Power of Attorney Advice from an Elder Law Attorney
While making decisions about who will be the agent for your power of attorney is difficult both logistically and emotionally, it is extremely important from the perspective of an elder law attorney that you begin planning for these things as soon as possible. The worst thing that can happen is that you should become ill or incapacitated before you’ve named someone to take care of your affairs.
When you choose an elder law attorney from Davidson Law Group to help you with your affairs, including naming a power of attorney, you choose the best estate, elder, and probate law firm in Texas. Here, a Davidson elder law attorney discusses some of the basic things you should be aware of when it comes to selecting a power of attorney.
What is a Power of Attorney?
Someone who possesses your power of attorney is able to act on your behalf in legal and financial matters. That is, they have power over your estate and assets. There are a handful of types of power of attorney, but the ones which receive a lot of attention are the durable power of attorney and the medical power of attorney.
The durable power of attorney is considered “durable” because it continues in effect even if the principal (the person whose estate is in question) becomes incapacitated due to injury, illness, or coma.
The medical power of attorney is the power to make a principal’s medical decisions in the event that they become incapable of doing so.
Related Post: What Does Power of Attorney Really Mean?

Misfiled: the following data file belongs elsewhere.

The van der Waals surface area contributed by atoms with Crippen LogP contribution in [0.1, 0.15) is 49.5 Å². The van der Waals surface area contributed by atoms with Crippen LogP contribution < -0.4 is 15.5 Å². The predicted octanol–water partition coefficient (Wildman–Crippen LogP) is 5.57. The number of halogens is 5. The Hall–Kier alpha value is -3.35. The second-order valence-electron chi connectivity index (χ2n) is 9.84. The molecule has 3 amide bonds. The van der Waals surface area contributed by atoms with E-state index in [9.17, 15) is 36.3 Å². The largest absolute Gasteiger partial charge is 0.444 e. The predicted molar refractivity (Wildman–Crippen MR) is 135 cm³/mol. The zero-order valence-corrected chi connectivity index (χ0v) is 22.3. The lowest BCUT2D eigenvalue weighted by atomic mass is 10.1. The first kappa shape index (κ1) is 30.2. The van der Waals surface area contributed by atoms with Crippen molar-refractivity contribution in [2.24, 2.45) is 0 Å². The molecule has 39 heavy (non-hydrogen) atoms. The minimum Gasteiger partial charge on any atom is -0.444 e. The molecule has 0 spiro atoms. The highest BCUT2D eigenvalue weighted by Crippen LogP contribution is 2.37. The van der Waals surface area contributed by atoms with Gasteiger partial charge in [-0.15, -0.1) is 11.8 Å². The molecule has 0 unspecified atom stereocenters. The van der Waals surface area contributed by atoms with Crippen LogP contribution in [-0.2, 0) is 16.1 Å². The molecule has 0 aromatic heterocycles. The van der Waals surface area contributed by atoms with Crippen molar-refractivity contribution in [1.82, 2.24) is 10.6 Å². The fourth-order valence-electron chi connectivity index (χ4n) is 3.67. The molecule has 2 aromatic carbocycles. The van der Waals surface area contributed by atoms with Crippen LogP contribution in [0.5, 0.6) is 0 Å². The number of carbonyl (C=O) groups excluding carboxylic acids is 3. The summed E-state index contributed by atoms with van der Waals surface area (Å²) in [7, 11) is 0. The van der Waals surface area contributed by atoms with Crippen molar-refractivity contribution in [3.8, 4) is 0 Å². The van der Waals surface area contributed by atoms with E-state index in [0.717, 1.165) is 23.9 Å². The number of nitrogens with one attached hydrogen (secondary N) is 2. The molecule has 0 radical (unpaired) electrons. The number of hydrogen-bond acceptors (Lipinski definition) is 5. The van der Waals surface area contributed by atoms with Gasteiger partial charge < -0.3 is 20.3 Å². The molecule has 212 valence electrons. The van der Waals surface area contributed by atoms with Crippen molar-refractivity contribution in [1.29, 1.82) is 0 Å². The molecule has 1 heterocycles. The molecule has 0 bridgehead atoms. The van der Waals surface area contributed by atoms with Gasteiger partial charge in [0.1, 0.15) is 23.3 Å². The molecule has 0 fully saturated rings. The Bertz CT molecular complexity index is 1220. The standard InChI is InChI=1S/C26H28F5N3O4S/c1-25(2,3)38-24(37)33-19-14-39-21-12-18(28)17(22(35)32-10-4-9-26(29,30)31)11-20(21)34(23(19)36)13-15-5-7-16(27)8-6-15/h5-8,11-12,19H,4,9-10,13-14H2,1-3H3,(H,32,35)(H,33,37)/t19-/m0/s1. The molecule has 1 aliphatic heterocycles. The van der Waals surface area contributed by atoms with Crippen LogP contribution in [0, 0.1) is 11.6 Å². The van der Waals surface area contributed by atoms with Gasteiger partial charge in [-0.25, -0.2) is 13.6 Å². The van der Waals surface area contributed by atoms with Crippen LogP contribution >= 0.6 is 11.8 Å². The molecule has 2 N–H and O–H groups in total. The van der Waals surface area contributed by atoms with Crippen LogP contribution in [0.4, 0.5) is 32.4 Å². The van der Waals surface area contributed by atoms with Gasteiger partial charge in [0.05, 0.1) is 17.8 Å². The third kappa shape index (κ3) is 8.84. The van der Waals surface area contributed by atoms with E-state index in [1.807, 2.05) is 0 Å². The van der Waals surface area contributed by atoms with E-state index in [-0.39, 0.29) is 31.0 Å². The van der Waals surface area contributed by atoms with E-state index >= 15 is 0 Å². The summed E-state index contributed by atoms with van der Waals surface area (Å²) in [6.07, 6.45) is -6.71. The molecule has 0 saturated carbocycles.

Selecting a Power of Attorney
This process can be hard if it is your first time having to make these considerations. Thankfully you can enlist the help of an elder law attorney from Davidson Law Group who has been through the process multiple times. Because we advocate for proactive estate planning, we also advise that our clients spend ample time making the decision of who may become their medical or financial power of attorney. The considerations for each differ, but some general rules apply:
- Select someone you know will hold your best interests in mind.
- Select someone who has made sound and reasonable financial and medical decisions in the past.
- Select someone who you have known for a significant amount of time.
- Select someone who also has a friendly relationship with your family.
While these are not rules so much as useful guidelines, they can help steer anxious clients in the proper direction toward making a decision.
Related Post: Types of Power of Attorney
Consult with an Elder Law Attorney from Davidson Law Group
You can make your best preparations for the future, but without the help of someone who has worked on the legal end of such preparations for years, you may struggle. Don’t let difficult decisions delay your readying your affairs. Contact an elder law attorney from the Davidson Law Group today to set up a free consultation.